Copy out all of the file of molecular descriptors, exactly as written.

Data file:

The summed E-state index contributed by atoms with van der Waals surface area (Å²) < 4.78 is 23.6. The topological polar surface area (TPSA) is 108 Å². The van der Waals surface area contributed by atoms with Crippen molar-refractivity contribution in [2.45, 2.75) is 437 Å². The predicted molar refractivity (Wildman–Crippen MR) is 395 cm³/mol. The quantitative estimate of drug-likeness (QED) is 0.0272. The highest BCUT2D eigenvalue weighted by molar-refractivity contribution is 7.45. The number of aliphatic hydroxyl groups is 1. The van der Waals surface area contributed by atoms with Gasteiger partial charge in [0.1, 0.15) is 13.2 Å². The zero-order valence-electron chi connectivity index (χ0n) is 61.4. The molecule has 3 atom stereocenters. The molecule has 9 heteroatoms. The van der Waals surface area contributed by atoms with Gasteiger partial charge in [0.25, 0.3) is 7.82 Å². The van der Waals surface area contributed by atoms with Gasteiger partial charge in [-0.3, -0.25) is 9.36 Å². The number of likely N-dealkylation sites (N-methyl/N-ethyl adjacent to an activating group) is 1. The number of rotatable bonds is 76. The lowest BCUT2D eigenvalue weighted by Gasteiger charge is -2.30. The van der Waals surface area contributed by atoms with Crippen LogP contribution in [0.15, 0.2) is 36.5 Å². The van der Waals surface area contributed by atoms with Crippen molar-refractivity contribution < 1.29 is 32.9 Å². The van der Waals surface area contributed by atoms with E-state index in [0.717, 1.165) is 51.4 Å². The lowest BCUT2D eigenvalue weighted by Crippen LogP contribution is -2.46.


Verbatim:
The summed E-state index contributed by atoms with van der Waals surface area (Å²) < 4.78 is 23.6. The topological polar surface area (TPSA) is 108 Å². The van der Waals surface area contributed by atoms with Crippen molar-refractivity contribution in [2.45, 2.75) is 437 Å². The predicted molar refractivity (Wildman–Crippen MR) is 395 cm³/mol. The quantitative estimate of drug-likeness (QED) is 0.0272. The highest BCUT2D eigenvalue weighted by molar-refractivity contribution is 7.45. The number of aliphatic hydroxyl groups is 1. The van der Waals surface area contributed by atoms with Gasteiger partial charge in [0.1, 0.15) is 13.2 Å². The zero-order valence-electron chi connectivity index (χ0n) is 61.4. The molecule has 3 atom stereocenters. The molecule has 9 heteroatoms. The van der Waals surface area contributed by atoms with Gasteiger partial charge in [0.25, 0.3) is 7.82 Å². The van der Waals surface area contributed by atoms with Gasteiger partial charge in [-0.3, -0.25) is 9.36 Å². The number of likely N-dealkylation sites (N-methyl/N-ethyl adjacent to an activating group) is 1. The number of rotatable bonds is 76. The lowest BCUT2D eigenvalue weighted by Gasteiger charge is -2.30. The van der Waals surface area contributed by atoms with Crippen LogP contribution in [0.15, 0.2) is 36.5 Å². The van der Waals surface area contributed by atoms with Crippen molar-refractivity contribution < 1.29 is 32.9 Å². The van der Waals surface area contributed by atoms with E-state index in [0.717, 1.165) is 51.4 Å². The lowest BCUT2D eigenvalue weighted by Crippen LogP contribution is -2.46.